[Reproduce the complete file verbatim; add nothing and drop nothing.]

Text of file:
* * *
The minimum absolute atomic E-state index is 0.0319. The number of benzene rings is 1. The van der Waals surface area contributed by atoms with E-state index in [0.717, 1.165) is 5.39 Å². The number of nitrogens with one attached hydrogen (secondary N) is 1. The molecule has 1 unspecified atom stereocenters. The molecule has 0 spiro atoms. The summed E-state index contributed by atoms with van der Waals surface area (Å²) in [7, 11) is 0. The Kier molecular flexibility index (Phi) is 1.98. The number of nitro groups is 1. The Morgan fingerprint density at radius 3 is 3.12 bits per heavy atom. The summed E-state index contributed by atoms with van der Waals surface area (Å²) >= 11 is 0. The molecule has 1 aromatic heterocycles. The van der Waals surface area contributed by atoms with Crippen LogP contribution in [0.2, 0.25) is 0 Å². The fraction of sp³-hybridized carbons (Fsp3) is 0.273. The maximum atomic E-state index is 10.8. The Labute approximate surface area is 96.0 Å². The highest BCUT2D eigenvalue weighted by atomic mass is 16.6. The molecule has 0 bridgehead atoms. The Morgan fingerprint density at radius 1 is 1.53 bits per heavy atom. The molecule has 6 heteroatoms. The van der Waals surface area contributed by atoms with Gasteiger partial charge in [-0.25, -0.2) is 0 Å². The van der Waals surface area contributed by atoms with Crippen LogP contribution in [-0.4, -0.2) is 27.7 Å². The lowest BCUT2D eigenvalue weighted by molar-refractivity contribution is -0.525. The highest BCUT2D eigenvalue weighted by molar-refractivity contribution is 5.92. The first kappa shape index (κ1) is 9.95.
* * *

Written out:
The minimum absolute atomic E-state index is 0.0319. The number of benzene rings is 1. The van der Waals surface area contributed by atoms with E-state index in [0.717, 1.165) is 5.39 Å². The number of nitrogens with one attached hydrogen (secondary N) is 1. The molecule has 1 unspecified atom stereocenters. The molecule has 0 spiro atoms. The summed E-state index contributed by atoms with van der Waals surface area (Å²) in [7, 11) is 0. The Kier molecular flexibility index (Phi) is 1.98. The number of nitro groups is 1. The Morgan fingerprint density at radius 3 is 3.12 bits per heavy atom. The summed E-state index contributed by atoms with van der Waals surface area (Å²) >= 11 is 0. The molecule has 1 aromatic heterocycles. The van der Waals surface area contributed by atoms with Crippen LogP contribution in [0.2, 0.25) is 0 Å². The fraction of sp³-hybridized carbons (Fsp3) is 0.273. The maximum atomic E-state index is 10.8. The Labute approximate surface area is 96.0 Å². The highest BCUT2D eigenvalue weighted by atomic mass is 16.6. The molecule has 0 bridgehead atoms. The Morgan fingerprint density at radius 1 is 1.53 bits per heavy atom. The molecule has 6 heteroatoms. The van der Waals surface area contributed by atoms with Gasteiger partial charge in [-0.25, -0.2) is 0 Å². The van der Waals surface area contributed by atoms with Crippen LogP contribution in [-0.4, -0.2) is 27.7 Å². The lowest BCUT2D eigenvalue weighted by molar-refractivity contribution is -0.525. The highest BCUT2D eigenvalue weighted by molar-refractivity contribution is 5.92. The first kappa shape index (κ1) is 9.95.